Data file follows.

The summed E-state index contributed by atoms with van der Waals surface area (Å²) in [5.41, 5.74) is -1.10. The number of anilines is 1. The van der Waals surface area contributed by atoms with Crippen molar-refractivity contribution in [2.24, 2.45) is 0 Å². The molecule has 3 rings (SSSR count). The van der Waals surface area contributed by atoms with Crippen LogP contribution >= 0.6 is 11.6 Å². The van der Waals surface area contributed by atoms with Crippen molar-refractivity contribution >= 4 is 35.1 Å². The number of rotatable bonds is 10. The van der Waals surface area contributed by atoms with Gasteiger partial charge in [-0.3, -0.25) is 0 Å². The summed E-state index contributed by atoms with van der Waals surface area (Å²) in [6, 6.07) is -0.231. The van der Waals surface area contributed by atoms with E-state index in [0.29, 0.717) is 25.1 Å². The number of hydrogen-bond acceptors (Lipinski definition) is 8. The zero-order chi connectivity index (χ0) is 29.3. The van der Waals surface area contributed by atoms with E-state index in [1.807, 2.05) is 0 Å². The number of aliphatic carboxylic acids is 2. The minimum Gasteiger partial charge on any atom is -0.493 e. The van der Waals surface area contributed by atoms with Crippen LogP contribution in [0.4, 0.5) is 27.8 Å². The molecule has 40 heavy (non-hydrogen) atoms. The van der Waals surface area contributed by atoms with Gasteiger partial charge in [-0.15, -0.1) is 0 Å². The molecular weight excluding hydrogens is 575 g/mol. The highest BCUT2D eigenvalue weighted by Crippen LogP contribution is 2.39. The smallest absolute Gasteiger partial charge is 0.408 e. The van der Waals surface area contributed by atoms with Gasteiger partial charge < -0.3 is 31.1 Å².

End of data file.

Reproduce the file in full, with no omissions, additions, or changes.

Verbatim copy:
The summed E-state index contributed by atoms with van der Waals surface area (Å²) in [5.41, 5.74) is -1.10. The number of anilines is 1. The van der Waals surface area contributed by atoms with Crippen molar-refractivity contribution in [2.24, 2.45) is 0 Å². The molecule has 3 rings (SSSR count). The van der Waals surface area contributed by atoms with Crippen LogP contribution >= 0.6 is 11.6 Å². The van der Waals surface area contributed by atoms with Crippen molar-refractivity contribution >= 4 is 35.1 Å². The number of rotatable bonds is 10. The van der Waals surface area contributed by atoms with Gasteiger partial charge in [-0.3, -0.25) is 0 Å². The summed E-state index contributed by atoms with van der Waals surface area (Å²) in [6, 6.07) is -0.231. The van der Waals surface area contributed by atoms with E-state index in [0.29, 0.717) is 25.1 Å². The number of hydrogen-bond acceptors (Lipinski definition) is 8. The zero-order chi connectivity index (χ0) is 29.3. The van der Waals surface area contributed by atoms with E-state index in [1.807, 2.05) is 0 Å². The number of aliphatic carboxylic acids is 2. The minimum Gasteiger partial charge on any atom is -0.493 e. The van der Waals surface area contributed by atoms with Crippen LogP contribution in [0.4, 0.5) is 27.8 Å². The molecule has 40 heavy (non-hydrogen) atoms. The van der Waals surface area contributed by atoms with Gasteiger partial charge in [-0.15, -0.1) is 0 Å². The molecular weight excluding hydrogens is 575 g/mol. The highest BCUT2D eigenvalue weighted by Crippen LogP contribution is 2.39. The smallest absolute Gasteiger partial charge is 0.408 e. The van der Waals surface area contributed by atoms with Gasteiger partial charge < -0.3 is 31.1 Å².